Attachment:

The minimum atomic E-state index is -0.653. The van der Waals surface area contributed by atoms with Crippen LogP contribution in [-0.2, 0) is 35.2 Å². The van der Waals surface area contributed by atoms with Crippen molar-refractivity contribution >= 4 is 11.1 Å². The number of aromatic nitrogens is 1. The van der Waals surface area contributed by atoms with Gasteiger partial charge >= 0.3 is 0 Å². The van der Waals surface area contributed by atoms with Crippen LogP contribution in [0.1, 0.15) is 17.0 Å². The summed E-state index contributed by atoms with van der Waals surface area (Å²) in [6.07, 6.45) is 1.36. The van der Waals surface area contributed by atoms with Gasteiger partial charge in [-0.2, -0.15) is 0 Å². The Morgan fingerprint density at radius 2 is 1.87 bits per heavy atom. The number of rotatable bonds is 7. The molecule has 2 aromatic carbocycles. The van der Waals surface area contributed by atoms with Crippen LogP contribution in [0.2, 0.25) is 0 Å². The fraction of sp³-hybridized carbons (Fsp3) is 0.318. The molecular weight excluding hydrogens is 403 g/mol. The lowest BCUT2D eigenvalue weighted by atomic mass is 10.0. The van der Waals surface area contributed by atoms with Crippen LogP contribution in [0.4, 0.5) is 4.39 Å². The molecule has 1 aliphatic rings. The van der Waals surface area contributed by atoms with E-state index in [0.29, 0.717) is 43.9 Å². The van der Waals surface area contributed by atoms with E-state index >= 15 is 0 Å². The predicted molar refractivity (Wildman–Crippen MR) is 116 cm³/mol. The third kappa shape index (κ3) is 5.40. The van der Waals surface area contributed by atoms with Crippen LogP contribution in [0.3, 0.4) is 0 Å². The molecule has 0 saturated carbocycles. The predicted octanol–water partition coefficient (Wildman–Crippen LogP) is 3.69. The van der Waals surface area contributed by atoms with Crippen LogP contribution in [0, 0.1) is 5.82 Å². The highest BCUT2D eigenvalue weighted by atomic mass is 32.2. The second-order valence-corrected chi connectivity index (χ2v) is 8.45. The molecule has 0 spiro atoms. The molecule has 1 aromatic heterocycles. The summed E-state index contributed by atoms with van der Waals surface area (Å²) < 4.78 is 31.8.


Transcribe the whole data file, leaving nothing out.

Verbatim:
The minimum atomic E-state index is -0.653. The van der Waals surface area contributed by atoms with Crippen LogP contribution in [-0.2, 0) is 35.2 Å². The van der Waals surface area contributed by atoms with Crippen molar-refractivity contribution >= 4 is 11.1 Å². The number of aromatic nitrogens is 1. The van der Waals surface area contributed by atoms with Gasteiger partial charge >= 0.3 is 0 Å². The van der Waals surface area contributed by atoms with Crippen LogP contribution in [0.1, 0.15) is 17.0 Å². The summed E-state index contributed by atoms with van der Waals surface area (Å²) in [6.07, 6.45) is 1.36. The van der Waals surface area contributed by atoms with Gasteiger partial charge in [-0.2, -0.15) is 0 Å². The Morgan fingerprint density at radius 2 is 1.87 bits per heavy atom. The number of rotatable bonds is 7. The molecule has 2 aromatic carbocycles. The van der Waals surface area contributed by atoms with Crippen LogP contribution in [0.2, 0.25) is 0 Å². The fraction of sp³-hybridized carbons (Fsp3) is 0.318. The molecular weight excluding hydrogens is 403 g/mol. The lowest BCUT2D eigenvalue weighted by atomic mass is 10.0. The van der Waals surface area contributed by atoms with Crippen LogP contribution in [0.4, 0.5) is 4.39 Å². The molecule has 1 aliphatic rings. The van der Waals surface area contributed by atoms with E-state index in [0.29, 0.717) is 43.9 Å². The van der Waals surface area contributed by atoms with E-state index >= 15 is 0 Å². The predicted molar refractivity (Wildman–Crippen MR) is 116 cm³/mol. The third kappa shape index (κ3) is 5.40. The van der Waals surface area contributed by atoms with Crippen LogP contribution in [0.3, 0.4) is 0 Å². The molecule has 0 saturated carbocycles. The predicted octanol–water partition coefficient (Wildman–Crippen LogP) is 3.69. The van der Waals surface area contributed by atoms with Crippen LogP contribution in [0, 0.1) is 5.82 Å². The highest BCUT2D eigenvalue weighted by atomic mass is 32.2. The second-order valence-corrected chi connectivity index (χ2v) is 8.45. The molecule has 0 spiro atoms. The molecule has 1 aromatic heterocycles. The summed E-state index contributed by atoms with van der Waals surface area (Å²) < 4.78 is 31.8.